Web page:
Northern grown seed of spring wheats will mature plants earlier than southern-grown seed of the same variety, but the reverse is true of fall-sown grain, which ripens earlier from southern-grown seed.” Wheat raised on the sea coast develops special characteristics due, at least in part, to climate. In southern Russia Arnautka wheat attains its highest perfection only when grown within a limited area bordering the Azov sea. All wheat raised directly on the Pacific coast in western United States is soft, damp, dark and has a very thick skin. It shades off gradually to that grown inside of the coast range and protected from the fogs. This inland grain is bright, very hard and dry, and has a thin skin.

Regions having cold winters produce most of the world's wheat. Marked exceptions to this are California, Egypt and India. Small, hard, red grains having a high nitrogen content are usually found in a climate characterized by extremes of temperature and moisture. Climate and season both affect the length of the period of growth. This has an important influence on the chemical composition of wheat, for a short season of growth raises the percentage of protein and lowers that of starch. In Canada, a shorter period of time is required for maturity in northern latitudes. The growing season of Winnipeg is about one week longer than that prevailing 500 miles farther north.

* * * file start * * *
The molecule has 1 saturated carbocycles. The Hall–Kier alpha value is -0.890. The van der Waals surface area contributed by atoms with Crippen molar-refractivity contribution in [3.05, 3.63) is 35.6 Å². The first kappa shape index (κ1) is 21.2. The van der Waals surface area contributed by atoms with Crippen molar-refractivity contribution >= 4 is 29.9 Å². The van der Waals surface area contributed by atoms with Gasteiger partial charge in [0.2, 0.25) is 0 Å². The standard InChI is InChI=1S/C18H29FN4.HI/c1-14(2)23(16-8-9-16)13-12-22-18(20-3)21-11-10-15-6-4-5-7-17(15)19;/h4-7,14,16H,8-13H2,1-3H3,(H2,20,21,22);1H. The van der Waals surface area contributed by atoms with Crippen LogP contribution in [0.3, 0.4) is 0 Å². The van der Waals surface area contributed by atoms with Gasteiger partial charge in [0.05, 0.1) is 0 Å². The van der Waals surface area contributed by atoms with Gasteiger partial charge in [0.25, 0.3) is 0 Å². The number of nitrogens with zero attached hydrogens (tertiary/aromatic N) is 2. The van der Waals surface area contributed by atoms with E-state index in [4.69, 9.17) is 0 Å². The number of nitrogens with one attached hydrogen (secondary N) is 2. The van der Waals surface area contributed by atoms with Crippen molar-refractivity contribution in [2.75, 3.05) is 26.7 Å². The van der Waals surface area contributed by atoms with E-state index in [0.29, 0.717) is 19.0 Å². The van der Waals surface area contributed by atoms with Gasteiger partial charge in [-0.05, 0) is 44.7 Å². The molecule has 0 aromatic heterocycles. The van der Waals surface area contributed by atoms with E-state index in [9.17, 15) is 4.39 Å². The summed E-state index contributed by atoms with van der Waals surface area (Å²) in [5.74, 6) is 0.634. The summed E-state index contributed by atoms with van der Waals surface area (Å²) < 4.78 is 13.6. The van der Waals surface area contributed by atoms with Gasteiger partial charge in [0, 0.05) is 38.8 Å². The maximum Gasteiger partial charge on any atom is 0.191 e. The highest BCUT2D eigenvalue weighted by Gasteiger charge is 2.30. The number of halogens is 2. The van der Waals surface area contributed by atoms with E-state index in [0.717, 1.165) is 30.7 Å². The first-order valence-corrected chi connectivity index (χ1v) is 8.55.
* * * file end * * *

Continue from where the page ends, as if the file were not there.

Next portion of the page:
It has been said that “other things being equal, varieties which have become acclimated are to be preferred.” While this is true, it still leaves us the case where other things are not equal. Nearly every climate has its disadvantages for wheat growth, and, as we have seen, wheat always adapts itself to overcome these disadvantages. The greater they are, the

1 O. Bul 129, p. 5. 2 Yearbook U. S. Dept Agr., 1901, p. 235; S. C. Bul. 56, p. 12.